In a Connecticut negligence action, a plaintiff must be able to prove that the defendant owed a duty to commit an act or refrain from committing an act; the defendant breached their duty; the breach of the duty caused an injury to the plaintiff; the defendant’s actions were the proximate cause of the injury and the plaintiff suffered damages.
Connecticut General Statute § 52-572h states that contributory negligence shall not bar recovery in an action by any person or the person’s legal representative to recover damages resulting from personal injury, wrongful death or damage to property if the negligence was not greater than the combined negligence of the person or persons against whom recovery is sought. Further, both economic and non-economic damages are to be reduced in proportion to the percentage of negligence attributable to the plaintiff. This means that a plaintiff can still recover even if partially at fault for the injury. Connecticut has a modified comparative fault system whereby the plaintiff can recover up to the point that their level of fault reaches 51%.
For example, if plaintiff suffered damages in the amount of $1,000,000 and a court or jury finds the plaintiff and defendant to each be 50% at fault, the plaintiff would be entitled to recover 50%, or $500,000 of their damages from the defendant. However, if the plaintiff was found to be 51% at fault, they would not be able to recover a monetary award.
Joint and Several Liability
Joint and several liability has been abolished in Connecticut. In cases involving multiple negligent defendants, a jury will assign a percentage of fault to each responsible party and the plaintiff will recover a separate damages award from each defendant which is directly proportionate to each defendant’s assigned percentage of fault.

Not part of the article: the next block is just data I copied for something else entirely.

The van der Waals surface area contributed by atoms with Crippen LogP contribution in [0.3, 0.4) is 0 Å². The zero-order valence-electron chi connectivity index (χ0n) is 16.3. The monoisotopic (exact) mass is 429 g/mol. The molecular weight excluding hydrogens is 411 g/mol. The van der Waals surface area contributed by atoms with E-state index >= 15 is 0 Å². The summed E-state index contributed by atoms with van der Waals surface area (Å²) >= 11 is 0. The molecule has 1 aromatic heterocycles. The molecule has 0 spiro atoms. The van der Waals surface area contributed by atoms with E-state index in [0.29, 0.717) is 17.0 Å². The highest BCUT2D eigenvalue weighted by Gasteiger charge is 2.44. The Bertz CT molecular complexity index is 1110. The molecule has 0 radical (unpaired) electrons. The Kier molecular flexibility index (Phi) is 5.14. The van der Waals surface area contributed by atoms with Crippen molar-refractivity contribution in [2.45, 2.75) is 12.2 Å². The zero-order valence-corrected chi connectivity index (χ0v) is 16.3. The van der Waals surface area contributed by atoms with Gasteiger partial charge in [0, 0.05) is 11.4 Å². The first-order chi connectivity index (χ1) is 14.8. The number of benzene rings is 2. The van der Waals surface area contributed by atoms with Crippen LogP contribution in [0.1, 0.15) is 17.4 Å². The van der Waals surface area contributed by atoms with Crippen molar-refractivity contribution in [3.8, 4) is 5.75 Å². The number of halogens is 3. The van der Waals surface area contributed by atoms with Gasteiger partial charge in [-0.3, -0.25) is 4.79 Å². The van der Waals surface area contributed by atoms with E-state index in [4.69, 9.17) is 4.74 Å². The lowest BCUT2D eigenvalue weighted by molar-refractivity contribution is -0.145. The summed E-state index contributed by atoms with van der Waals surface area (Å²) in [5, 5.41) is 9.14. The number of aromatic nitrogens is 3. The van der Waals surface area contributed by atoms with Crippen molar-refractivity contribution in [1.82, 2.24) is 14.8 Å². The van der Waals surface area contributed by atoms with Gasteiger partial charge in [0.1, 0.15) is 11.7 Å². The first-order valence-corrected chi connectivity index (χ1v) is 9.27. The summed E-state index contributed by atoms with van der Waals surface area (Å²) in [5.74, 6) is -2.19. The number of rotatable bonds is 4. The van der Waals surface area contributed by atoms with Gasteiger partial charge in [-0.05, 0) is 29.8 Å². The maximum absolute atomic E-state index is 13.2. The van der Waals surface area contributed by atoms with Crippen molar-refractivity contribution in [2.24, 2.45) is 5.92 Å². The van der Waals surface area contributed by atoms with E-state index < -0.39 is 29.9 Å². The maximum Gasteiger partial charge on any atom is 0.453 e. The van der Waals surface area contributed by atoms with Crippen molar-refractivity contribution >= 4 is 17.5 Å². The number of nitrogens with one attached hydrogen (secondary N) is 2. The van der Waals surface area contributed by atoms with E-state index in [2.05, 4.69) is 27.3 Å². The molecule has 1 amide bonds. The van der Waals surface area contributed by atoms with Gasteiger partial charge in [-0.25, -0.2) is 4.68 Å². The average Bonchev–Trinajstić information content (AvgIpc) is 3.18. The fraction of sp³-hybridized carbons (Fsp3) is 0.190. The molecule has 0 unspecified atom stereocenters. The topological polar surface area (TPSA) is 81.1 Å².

Compensatory damages are awarded to compensate the plaintiff for injuries suffered as a result of the negligence of the defendant(s). The award is meant to restore the plaintiff – as much as possible – to the condition they were in prior to the injury occurring.
Actual or economic damages are meant to compensate the plaintiff for losses such as medical expenses for past, present and future medical care related to the claim, loss of earnings and loss of earning capacity. Also under the umbrella of compensatory damages are noneconomic damages which include, but are not limited to, pain and suffering, mental anguish, emotional distress, loss of consortium, etc.
In Connecticut, punitive damages may be awarded where the defendant acts with reckless indifference to the rights of others or an intentional and wanton violation of those rights.
Punitive damages awards in Connecticut in most tort cases are limited to plaintiff’s attorney’s fees and costs. However, there are certain circumstances in motor vehicle accident cases whereby a plaintiff may be entitled to an award of punitive damages which is equal to two or three times the amount of compensatory damages awarded.
The law firm of Walker Morgan is located at 135 E Main St., Lexington, SC 29072. All lawyers at Walker Morgan are licensed to practice law in the State of South Carolina. Should you wish to retain our firm for legal representation regarding a potential case in any other jurisdiction we are required to associate local counsel in that foreign jurisdiction and seek permission from a court of the foreign jurisdiction to temporarily engage in the practice of law therein for purposes of pursuing your potential claim only.
By offering the following information the lawyers at Walker Morgan are not offering legal advice or legal guidance. The lawyers at Walker Morgan are not licensed to practice law in Connecticut. Should you have a question/concern specific to Connecticut law, please contact an attorney licensed to practice law in the State of Connecticut.